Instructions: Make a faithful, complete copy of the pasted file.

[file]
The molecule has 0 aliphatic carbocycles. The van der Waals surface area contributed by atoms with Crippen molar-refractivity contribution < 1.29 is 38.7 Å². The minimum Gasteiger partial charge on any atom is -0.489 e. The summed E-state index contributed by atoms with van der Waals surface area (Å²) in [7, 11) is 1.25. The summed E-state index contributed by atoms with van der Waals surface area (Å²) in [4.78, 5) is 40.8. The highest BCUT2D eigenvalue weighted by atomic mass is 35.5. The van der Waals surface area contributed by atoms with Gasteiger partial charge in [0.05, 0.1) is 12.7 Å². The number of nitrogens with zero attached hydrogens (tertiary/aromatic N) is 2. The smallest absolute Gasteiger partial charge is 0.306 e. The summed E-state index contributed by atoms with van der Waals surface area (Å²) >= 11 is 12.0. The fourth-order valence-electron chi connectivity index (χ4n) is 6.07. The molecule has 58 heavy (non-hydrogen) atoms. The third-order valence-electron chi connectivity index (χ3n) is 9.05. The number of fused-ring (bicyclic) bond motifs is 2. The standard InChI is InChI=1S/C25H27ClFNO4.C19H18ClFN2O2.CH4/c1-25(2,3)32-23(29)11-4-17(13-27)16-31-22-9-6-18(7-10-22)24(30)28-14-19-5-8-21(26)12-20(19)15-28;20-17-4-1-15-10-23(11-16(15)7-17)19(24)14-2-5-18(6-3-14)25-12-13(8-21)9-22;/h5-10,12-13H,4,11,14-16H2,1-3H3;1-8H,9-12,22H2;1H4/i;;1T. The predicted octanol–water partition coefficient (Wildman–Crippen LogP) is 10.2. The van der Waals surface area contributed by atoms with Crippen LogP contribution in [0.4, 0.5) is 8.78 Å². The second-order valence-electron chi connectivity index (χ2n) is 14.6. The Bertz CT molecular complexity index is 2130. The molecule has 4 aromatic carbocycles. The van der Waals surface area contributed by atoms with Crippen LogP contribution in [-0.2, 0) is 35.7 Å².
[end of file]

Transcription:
The molecule has 0 aliphatic carbocycles. The van der Waals surface area contributed by atoms with Crippen molar-refractivity contribution < 1.29 is 38.7 Å². The minimum Gasteiger partial charge on any atom is -0.489 e. The summed E-state index contributed by atoms with van der Waals surface area (Å²) in [7, 11) is 1.25. The summed E-state index contributed by atoms with van der Waals surface area (Å²) in [4.78, 5) is 40.8. The highest BCUT2D eigenvalue weighted by atomic mass is 35.5. The van der Waals surface area contributed by atoms with Gasteiger partial charge in [0.05, 0.1) is 12.7 Å². The number of nitrogens with zero attached hydrogens (tertiary/aromatic N) is 2. The smallest absolute Gasteiger partial charge is 0.306 e. The summed E-state index contributed by atoms with van der Waals surface area (Å²) >= 11 is 12.0. The fourth-order valence-electron chi connectivity index (χ4n) is 6.07. The molecule has 58 heavy (non-hydrogen) atoms. The third-order valence-electron chi connectivity index (χ3n) is 9.05. The number of fused-ring (bicyclic) bond motifs is 2. The standard InChI is InChI=1S/C25H27ClFNO4.C19H18ClFN2O2.CH4/c1-25(2,3)32-23(29)11-4-17(13-27)16-31-22-9-6-18(7-10-22)24(30)28-14-19-5-8-21(26)12-20(19)15-28;20-17-4-1-15-10-23(11-16(15)7-17)19(24)14-2-5-18(6-3-14)25-12-13(8-21)9-22;/h5-10,12-13H,4,11,14-16H2,1-3H3;1-8H,9-12,22H2;1H4/i;;1T. The predicted octanol–water partition coefficient (Wildman–Crippen LogP) is 10.2. The van der Waals surface area contributed by atoms with Crippen LogP contribution in [0.4, 0.5) is 8.78 Å². The second-order valence-electron chi connectivity index (χ2n) is 14.6. The Bertz CT molecular complexity index is 2130. The molecule has 4 aromatic carbocycles. The van der Waals surface area contributed by atoms with Crippen LogP contribution in [-0.2, 0) is 35.7 Å².